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As postcards go out, census advocates ramp up preps in Arkansas

The process begins with the postcard containing online codes and instructions. The card points you to a website, or a phone line, or something you can mail back.

LITTLE ROCK, Arkansas — A blue ribbon committee of state and local census advocates held their latest meeting as the first signs of the nationwide headcount go in the mail in the next few weeks.

"Yeah, it's really exciting," said Kara Wilkins, census coordinator for Arkansas Counts. "We've been working for almost a year and a half on just letting people know that it's coming."

And now that it's here, the group of government workers, non-profit agencies, and business leaders went over last-minute questions and answers.

"Now, we're really working on trying to make sure people understand how to complete the census, where they can go to get the census done, or how they can complete it online," said Wilkins.

Among the items on their lists, as the advocates fan out to cities and towns, are reminders that there's no citizenship questions on the census. Data will be encrypted from the moment you submit it and the government isn't going to share it commercially.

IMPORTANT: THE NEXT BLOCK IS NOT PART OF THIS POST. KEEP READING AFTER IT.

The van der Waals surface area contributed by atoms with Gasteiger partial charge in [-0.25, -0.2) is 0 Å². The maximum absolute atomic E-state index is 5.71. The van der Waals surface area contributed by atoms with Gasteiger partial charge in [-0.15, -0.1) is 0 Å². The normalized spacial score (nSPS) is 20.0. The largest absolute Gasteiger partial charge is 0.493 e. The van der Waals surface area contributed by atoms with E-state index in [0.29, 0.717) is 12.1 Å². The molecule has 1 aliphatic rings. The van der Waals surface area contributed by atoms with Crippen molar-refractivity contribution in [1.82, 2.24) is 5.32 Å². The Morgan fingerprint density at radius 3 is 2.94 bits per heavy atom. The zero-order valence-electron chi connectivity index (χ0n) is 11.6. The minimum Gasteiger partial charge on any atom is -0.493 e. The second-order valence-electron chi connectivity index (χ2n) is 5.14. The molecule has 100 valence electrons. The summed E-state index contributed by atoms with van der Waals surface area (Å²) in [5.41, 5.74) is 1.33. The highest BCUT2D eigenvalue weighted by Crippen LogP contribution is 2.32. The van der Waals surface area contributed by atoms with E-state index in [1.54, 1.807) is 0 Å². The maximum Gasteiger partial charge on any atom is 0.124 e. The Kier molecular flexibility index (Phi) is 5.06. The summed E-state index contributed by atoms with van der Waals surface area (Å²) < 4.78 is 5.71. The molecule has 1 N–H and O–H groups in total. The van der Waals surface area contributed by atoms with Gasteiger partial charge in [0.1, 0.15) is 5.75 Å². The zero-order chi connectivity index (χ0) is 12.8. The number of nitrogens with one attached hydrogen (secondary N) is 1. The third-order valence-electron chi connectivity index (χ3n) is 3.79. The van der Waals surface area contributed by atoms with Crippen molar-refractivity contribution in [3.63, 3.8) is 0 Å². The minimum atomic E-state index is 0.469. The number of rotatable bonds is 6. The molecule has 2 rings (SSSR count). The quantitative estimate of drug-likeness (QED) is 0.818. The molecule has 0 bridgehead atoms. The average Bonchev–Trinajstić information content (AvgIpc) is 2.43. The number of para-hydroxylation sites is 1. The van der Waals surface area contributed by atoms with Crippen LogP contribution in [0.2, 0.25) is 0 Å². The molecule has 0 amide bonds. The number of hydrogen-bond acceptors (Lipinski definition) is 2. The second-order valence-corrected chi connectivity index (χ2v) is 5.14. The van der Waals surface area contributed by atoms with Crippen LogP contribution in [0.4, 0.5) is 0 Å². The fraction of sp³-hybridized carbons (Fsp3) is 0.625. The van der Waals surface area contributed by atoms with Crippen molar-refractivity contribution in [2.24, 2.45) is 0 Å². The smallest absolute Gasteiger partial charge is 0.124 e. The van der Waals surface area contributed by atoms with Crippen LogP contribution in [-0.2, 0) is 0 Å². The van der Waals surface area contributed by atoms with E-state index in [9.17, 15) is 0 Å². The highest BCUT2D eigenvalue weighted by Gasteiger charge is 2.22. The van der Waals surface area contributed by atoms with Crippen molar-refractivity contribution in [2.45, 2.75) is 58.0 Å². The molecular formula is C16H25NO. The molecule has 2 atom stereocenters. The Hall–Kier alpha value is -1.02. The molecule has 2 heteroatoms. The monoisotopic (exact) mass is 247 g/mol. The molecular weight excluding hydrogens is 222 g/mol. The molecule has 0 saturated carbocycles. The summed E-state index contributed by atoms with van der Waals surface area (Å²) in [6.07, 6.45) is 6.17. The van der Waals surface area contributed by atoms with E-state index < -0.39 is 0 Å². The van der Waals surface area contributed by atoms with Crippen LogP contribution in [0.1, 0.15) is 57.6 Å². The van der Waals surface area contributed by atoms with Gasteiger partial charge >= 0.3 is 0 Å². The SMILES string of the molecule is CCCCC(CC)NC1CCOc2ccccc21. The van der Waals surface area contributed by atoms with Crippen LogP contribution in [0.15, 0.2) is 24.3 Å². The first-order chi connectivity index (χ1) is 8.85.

But then there are some fundamental changes this year.

"People probably hear the census and still think that they're going to have a person knock on their door, and this is the first time ever that that's not going to happen," Wilkins said, explaining how any door-knockers or enumerators won't go to work until later this spring if they don't hear from you first.

That process begins with the postcard containing online codes and instructions. The card points you to a website, or a phone line, or something you can mail back.

Don't forget why this is all important.

"The census provides for us opportunities for us to apply for grants, both public and private," said Dr. Bobby Hart, the superintendent of the Hope School District. "There's a lot things from after-school tutoring, to technology, you name it. There's a lot of things we do with that data."

"We look at it as anybody who's counted is money that's counted for Arkansas," said Wilkins, who dispelled the thought that local communities are in competition with each other to get everyone counted.

Arkansas has already received grant money to help set up 24 census support centers. They will be in public libraries and will offer a place to get questions answered and assistance sending in forms.

RELATED: Survey: Majority of US adults believe 2020 census will ask about citizenship, it won't

RELATED: Little Rock city leaders unveil strategy to get complete count in 2020 Census